A funny thing happened on the way to Mitt Romney’s victories in Michigan last week and Ohio on Tuesday:

Republican presidential candidate, former Massachusetts Gov. Mitt Romney, greet supporters at his Super Tuesday primary night rally in Boston, Tuesday, March 6, 2012. (AP Photo/Gerald Herbert)

Exit polls in both Michigan and Ohio show voters making more than $100,000 per year turning out in much higher numbers this year than they did in 2008. And in both cases, they might well have provided the difference for Romney.

In 2008, 22 percent of GOP primary voters in Michigan made at least $100,000, and that group made up 21 percent of the electorate in Ohio, according to exit polls.

This year, 33 percent of voters in Michigan made that much money, while 30 percent of Ohio voters did.

In both cases, the number of wealthy voters grew by about 50 percent — a pretty stunning increase in that demographic over just a four-year span.

And an argument could be made that the increase put Romney over the top.

In both states, Romney won this demographic by 14 points but didn’t win among any other income demographic. And given he won by such small margins overall — 1 point in Ohio and 3 points in Michigan — it’s not unreasonable to think he would have lost those states without the uptick in wealthy voters.

We’ve written before on this blog about how Romney struggles with less well-off voters — a problem that has undoubtedly been exacerbated by some not-so-helpful gaffes showing the candidate to be out-of-touch with average Americans.

The data from Ohio and Michigan, which are generally more blue-collar electorates, suggest that hasn’t really changed for Romney. Along with very conservative voters and born-again Christians, working class voters continue to balk at Romney’s candidacy.

The good news for him is that just enough wealthy people are showing up to overcome that — at least for now.

The return of anti-incumbent sentiment?: Get ready for some more chatter about the anti-incumbent American public.

In the nation’s first congressional primaries on Tuesday night in Ohio, Rep. Jean Schmidt (R-Ohio) lost her primary and former congresswoman Mary Jo Kilroy (D-Ohio) lost in her bid to return to Congress in a new Democratic-leaning Columbus area district.

(Rep. Dennis Kucinich also lost a primary, but that was against another member of Congress, Rep. Marcy Kaptur, in a merged district.)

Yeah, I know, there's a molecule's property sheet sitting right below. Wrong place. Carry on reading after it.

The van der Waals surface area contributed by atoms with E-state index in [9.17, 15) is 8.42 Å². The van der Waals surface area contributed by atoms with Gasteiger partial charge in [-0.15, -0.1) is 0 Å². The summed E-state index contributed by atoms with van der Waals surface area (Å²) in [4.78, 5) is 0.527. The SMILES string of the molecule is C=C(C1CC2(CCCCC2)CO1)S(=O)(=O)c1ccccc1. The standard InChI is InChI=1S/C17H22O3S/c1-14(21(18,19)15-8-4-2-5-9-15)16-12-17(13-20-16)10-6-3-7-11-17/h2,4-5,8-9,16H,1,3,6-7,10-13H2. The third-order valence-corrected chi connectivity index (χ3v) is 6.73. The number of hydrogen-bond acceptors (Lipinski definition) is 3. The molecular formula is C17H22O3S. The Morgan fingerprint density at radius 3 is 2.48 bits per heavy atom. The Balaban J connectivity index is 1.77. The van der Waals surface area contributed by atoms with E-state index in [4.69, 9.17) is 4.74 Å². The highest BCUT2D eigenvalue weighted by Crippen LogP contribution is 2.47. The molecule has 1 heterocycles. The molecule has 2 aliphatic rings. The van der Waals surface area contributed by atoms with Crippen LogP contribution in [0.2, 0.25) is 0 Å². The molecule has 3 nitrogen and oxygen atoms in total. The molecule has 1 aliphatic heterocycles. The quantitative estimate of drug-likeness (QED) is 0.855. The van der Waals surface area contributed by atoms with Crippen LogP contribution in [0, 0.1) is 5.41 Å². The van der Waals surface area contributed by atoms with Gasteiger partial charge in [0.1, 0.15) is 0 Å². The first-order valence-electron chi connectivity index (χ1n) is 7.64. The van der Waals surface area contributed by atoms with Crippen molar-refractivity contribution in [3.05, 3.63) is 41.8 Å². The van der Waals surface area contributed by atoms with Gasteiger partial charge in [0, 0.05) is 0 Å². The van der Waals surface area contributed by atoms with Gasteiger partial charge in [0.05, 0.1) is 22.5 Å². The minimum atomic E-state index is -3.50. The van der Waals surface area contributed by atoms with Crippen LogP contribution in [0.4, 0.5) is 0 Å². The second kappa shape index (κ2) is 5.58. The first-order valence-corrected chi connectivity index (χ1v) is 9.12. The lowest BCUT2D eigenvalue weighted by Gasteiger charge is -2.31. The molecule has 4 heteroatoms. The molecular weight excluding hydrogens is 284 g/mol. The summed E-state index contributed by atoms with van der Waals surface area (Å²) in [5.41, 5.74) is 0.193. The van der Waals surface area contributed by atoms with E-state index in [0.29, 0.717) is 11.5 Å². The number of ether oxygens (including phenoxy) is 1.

More than anything, though, this shows that redistricting can have some unexpected consequences. Schmidt isn’t exactly a beloved figure within the GOP and has often faced primary opposition; the changes made to her district were apparently just enough to push her out of Congress. She lost badly the Hamilton County areas that were added to her district.

Kilroy, meanwhile, was running in a much different district than she represented for one term before her loss in 2010.

Another storyline: A new anti-incumbent group, the Campaign for Primary Accountability, targeted Schmidt and is targeting Rep. Spencer Bachus (R-Ala.) next week.

N.Y. judge releases proposed map: We’ve got out first hint at what New York’s new congressional map might look like.

A state judge on Tuesday released a proposed map that would eliminate districts held by Reps. Maurice Hinchey (D) and Bob Turner (R). Hinchey is retiring, and Turner won a special election in a heavily Democratic New York City seat last year.

The map also makes things tougher on Reps. Kathy Hochul (D), Chris Gibson (R) and Pete King (R).

The map was drawn in case that state legislature can’t come to an agreement in time for the state’s June primaries. The filing deadline is fast approaching.

For more on the map, stay tuned to The Fix today.


Gingrich calls himself the “tortoise” of the GOP presidential race.

In other Ohio news, Samuel “Joe the Plumber” Wurzelbacher won his primary to face Kaptur, but it’s a steep uphill race.


GOP race takes toll on front-runner Romney” — Dan Balz, Washington Post

Super Tuesday voters frustrated with Republican campaign, candidates” — Krissah Thompson and Rosalind S. Helderman, Washington Post